Innovation, scientific research and technological interventions are pivotal for sustainable and inclusive socio-economic development. Digitalization and automation of production, smart systems especially in the energy sector and transportation, artificial intelligence in key sectors such as health care, biomedical technology as well as nano- and quantum technology have redrawn the lines of what production is, what is the role of the market and the manner of attaining social justice and equity, besides spurring comprehensive development models. Growth relies on the integration of basic and applied research, at public and private levels, on the national and international scales. The critical point in this is that manner in which scientific and technological interventions can support the objectives of sustainability and improving the living conditions of society. Institutional frameworks and arrangements are required to ensure that the potential of science and technology is aligned with the broad themes of economic growth, social inclusion and environment sustainability, as discussed in the UN report titled ‘Transforming our World: the 2030 Agenda for Sustainable Development’. The UN 2030 Agenda for Sustainable Development (Goal 9) calls us to
“Build resilient infrastructure, promote inclusive and sustainable industrialization and foster innovation”
After the economic downturn of 2008 and the recent COVID pandemic of 2020, the world is facing an immense pressure – the pressure of optimally utilizing resources even as the economy and the job market face a severe crunch. In a country like India, with its massive population, it is even more important to efficiently use the country’s resources. Redundancy, wastage and encumbering human-based procedures must be reduced. The technological gap with developed countries has to be reduced in certain strategically selected areas, even as we move towards becoming an ‘information society’ – a society that works on and utilises the power of information and technology to drive its functioning and progress. Neoclassical growth models consider technological progress and knowledge accumulation as the only way to achieve long-term growth, by reducing the effect of diminishing returns to capital.
Innovation is increasingly seen as being crucial to tackle environmental challenges such as climate change and global greenhouse gas emissions, besides helping in maintaining biodiversity. Innovation can also help alleviate social challenges that encompass demographic and health challenges, social exclusion and inequalities, and paucity of infrastructure and facilities. In India, frugal innovations that are popularly known as Jugaad innovation can facilitate the availability of goods and infrastructure, from low cost and biodegradable refrigerators (such as the MittiCool) to the Jugaad cycle that can generate electricity, in an inexpensive and accessible manner, thereby reducing differences in living standards between different strata of society. Technology is also providing innovative ways of improving governance (as part of the National e-Governance Plan or NeGP), education (National Education Technology Forum under the National Education Policy 2020 that shall be a platform for exchange of ideas on the use of technology to enhance learning), healthcare (such as with mfine, an AI powered, on-demand remote healthcare service) and access to market (such as for farmers with platforms like that provided by Agribazaar and the government’s National Agriculture Market).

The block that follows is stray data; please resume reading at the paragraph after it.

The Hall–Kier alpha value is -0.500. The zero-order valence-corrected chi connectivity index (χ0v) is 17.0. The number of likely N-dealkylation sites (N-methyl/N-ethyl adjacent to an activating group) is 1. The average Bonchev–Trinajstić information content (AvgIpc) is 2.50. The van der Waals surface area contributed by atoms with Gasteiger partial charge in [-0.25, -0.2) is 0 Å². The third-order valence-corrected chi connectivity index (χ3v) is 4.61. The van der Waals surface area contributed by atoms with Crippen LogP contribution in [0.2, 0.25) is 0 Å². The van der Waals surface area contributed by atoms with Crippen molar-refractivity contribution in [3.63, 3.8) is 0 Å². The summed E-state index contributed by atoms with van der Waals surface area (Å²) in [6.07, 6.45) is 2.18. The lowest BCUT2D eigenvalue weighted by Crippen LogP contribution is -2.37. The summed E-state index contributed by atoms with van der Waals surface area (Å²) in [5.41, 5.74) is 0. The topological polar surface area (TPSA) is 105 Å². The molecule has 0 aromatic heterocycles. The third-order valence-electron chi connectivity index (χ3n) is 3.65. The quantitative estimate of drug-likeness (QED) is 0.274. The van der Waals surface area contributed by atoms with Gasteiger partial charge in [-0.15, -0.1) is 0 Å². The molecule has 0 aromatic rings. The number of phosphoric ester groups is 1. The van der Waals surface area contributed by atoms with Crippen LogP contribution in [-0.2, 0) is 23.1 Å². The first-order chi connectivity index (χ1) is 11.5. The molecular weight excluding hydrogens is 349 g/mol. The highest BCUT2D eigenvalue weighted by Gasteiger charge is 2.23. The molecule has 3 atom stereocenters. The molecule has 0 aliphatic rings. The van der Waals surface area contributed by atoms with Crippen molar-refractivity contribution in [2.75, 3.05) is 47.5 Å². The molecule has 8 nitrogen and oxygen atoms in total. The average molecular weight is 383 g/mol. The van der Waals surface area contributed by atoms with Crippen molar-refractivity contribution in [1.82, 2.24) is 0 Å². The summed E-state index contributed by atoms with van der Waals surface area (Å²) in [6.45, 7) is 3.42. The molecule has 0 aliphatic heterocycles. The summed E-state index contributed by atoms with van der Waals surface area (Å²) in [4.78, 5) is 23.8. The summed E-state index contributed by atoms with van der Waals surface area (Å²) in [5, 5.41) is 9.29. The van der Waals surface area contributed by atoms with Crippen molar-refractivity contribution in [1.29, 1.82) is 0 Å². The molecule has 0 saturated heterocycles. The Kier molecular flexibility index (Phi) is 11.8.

It is important not to only and primarily pursue technological development and scientific progress as an end in itself but rather for socio-economic growth of mankind, all the while being responsible in not encumbering the environment. After all, as famous American futurist Jacques Fresco once said
“If technology does not liberate all people for the pursuit of higher aspirations in human achievement, then all its technical potential will be meaningless.”
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